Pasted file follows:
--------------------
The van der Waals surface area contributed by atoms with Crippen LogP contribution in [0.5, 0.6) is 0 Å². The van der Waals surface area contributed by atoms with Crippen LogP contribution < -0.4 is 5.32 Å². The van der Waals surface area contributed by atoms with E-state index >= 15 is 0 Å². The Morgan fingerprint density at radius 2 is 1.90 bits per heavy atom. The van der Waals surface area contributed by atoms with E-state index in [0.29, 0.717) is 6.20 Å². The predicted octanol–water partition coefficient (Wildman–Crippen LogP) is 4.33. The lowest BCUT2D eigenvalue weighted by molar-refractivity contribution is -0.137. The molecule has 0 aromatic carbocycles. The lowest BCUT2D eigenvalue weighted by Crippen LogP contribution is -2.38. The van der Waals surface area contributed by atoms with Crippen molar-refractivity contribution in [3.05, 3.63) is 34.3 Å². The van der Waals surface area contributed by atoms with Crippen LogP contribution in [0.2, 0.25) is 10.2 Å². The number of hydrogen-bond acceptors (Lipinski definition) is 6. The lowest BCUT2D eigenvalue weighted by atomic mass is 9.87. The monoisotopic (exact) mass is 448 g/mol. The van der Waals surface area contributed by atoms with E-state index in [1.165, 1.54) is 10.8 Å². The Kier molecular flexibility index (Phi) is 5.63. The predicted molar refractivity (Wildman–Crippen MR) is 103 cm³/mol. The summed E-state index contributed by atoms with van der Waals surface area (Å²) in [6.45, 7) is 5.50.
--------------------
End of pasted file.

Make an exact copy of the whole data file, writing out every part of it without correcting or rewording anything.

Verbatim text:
The van der Waals surface area contributed by atoms with Crippen LogP contribution in [0.5, 0.6) is 0 Å². The van der Waals surface area contributed by atoms with Crippen LogP contribution < -0.4 is 5.32 Å². The van der Waals surface area contributed by atoms with E-state index >= 15 is 0 Å². The Morgan fingerprint density at radius 2 is 1.90 bits per heavy atom. The van der Waals surface area contributed by atoms with E-state index in [0.29, 0.717) is 6.20 Å². The predicted octanol–water partition coefficient (Wildman–Crippen LogP) is 4.33. The lowest BCUT2D eigenvalue weighted by molar-refractivity contribution is -0.137. The molecule has 0 aromatic carbocycles. The lowest BCUT2D eigenvalue weighted by Crippen LogP contribution is -2.38. The van der Waals surface area contributed by atoms with Crippen molar-refractivity contribution in [3.05, 3.63) is 34.3 Å². The van der Waals surface area contributed by atoms with Crippen LogP contribution in [0.2, 0.25) is 10.2 Å². The number of hydrogen-bond acceptors (Lipinski definition) is 6. The lowest BCUT2D eigenvalue weighted by atomic mass is 9.87. The monoisotopic (exact) mass is 448 g/mol. The van der Waals surface area contributed by atoms with E-state index in [1.165, 1.54) is 10.8 Å². The Kier molecular flexibility index (Phi) is 5.63. The predicted molar refractivity (Wildman–Crippen MR) is 103 cm³/mol. The summed E-state index contributed by atoms with van der Waals surface area (Å²) in [6.45, 7) is 5.50.